Mutations of H3.3 and H3.1 in a large cohort of gliomas


Ashley Sumrall, Sandeep Mittal, Surasak Phuphanich, Amy Heimberger, Jenny Eschbacher, Michael Korn, Zoran Gatalica, Manjari Pandey, Joanne Xiu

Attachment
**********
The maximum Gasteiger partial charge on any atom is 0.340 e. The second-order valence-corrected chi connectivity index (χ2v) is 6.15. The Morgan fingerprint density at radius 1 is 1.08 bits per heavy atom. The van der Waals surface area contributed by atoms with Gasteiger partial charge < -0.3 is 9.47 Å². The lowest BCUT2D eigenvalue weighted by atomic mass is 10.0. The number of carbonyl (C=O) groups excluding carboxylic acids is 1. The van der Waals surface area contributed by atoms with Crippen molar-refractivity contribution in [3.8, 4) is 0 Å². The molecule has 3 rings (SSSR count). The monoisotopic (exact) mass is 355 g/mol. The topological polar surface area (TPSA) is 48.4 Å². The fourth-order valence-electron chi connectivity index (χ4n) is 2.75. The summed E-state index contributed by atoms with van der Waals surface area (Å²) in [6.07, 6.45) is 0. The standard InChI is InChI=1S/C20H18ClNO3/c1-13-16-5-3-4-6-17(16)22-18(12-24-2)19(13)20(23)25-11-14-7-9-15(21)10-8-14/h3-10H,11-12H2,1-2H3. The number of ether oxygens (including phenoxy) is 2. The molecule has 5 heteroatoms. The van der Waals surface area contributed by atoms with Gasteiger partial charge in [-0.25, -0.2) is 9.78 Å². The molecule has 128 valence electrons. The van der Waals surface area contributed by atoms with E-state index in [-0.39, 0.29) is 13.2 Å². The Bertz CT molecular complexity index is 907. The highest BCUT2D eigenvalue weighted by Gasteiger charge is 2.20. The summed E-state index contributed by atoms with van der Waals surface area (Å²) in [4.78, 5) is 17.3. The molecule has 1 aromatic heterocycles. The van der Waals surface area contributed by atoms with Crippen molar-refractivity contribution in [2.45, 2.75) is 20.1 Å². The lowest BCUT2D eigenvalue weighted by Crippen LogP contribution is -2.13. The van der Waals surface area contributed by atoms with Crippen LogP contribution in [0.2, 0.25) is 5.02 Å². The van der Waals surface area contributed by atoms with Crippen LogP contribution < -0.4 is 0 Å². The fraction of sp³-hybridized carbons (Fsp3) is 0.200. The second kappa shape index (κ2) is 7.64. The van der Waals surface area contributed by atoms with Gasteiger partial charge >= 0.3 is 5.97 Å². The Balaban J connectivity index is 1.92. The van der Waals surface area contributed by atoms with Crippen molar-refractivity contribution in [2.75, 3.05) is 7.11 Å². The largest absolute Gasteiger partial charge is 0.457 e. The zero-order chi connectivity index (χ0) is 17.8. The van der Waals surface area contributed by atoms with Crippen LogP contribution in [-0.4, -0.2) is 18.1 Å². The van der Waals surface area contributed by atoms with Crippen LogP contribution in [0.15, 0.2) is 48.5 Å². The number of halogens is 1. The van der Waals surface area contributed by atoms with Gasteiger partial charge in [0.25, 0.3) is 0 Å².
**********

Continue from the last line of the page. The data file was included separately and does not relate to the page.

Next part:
Mutations in the histone genes H3.3 and H3.1 are driver events in pediatric and adult gliomas and carry diagnostic and prognostic importance for tumors originating from midline structures. Patients with tumors affected by these mutations are difficult to treat. We surveyed a large cohort of gliomas for H3-mutations, including H3K27m. Consecutive gliomas submitted for tumor profiling at Caris Life Sciences from 2015- 2019 were analyzed. NextGen sequencing was done on 592 genes; MGMT promoter methylation was tested by pyrosequencing; and EGFRvIII and gene fusions were tested by RNA-sequencing. Of nearly 1800 tumors analyzed, 41 harbored H3F3A alterations, including 33 with the K27M mutation (4 arose from the spinal cord, 1 from cerebellum, 1 from brain stem, 4 from thalamus, and 23 from brain, NOS). Eight G34R mutations were identified. A HIST1H3B-K27M was detected in a tumor from the brain stem. H3 mutations were more prevalent in pediatric tumors, and all H3 mutations seen in pediatric tumors were from grade IV tumors. Among the H3-mutated adult tumors, histology differed. There were 2 grade II tumors, 1 low grade glioma, 1 anaplastic ganglioglioma, and 2 anaplastic astrocytomas. In the investigated cohort, H3-mutations were mutually exclusive of IDH1/2 mutations and EGFR alterations. Significantly higher mutation rates were seen in H3-mutated tumors for TP53, ATRX, NF1, PDGFRA, FGFR1, FBXW7, BLM, and TSC2 compared with H3-WT. The H3-WT tumors were more enriched for MGMT-methylation and PTEN mutation. In H3-mutated tumors that were MGMT-methylated, most H3-mutations seen were G34R while K27M was largely exclusive. There was a heterogeneous distribution of H3 mutations, and the co-occurring molecular alterations seen in H3-mutated tumors further support the hypothesis that these tumors are a distinct molecular entity. By better characterizing these associations, we can develop insight into novel treatment strategies for a class of tumors with historically dismal prognosis.

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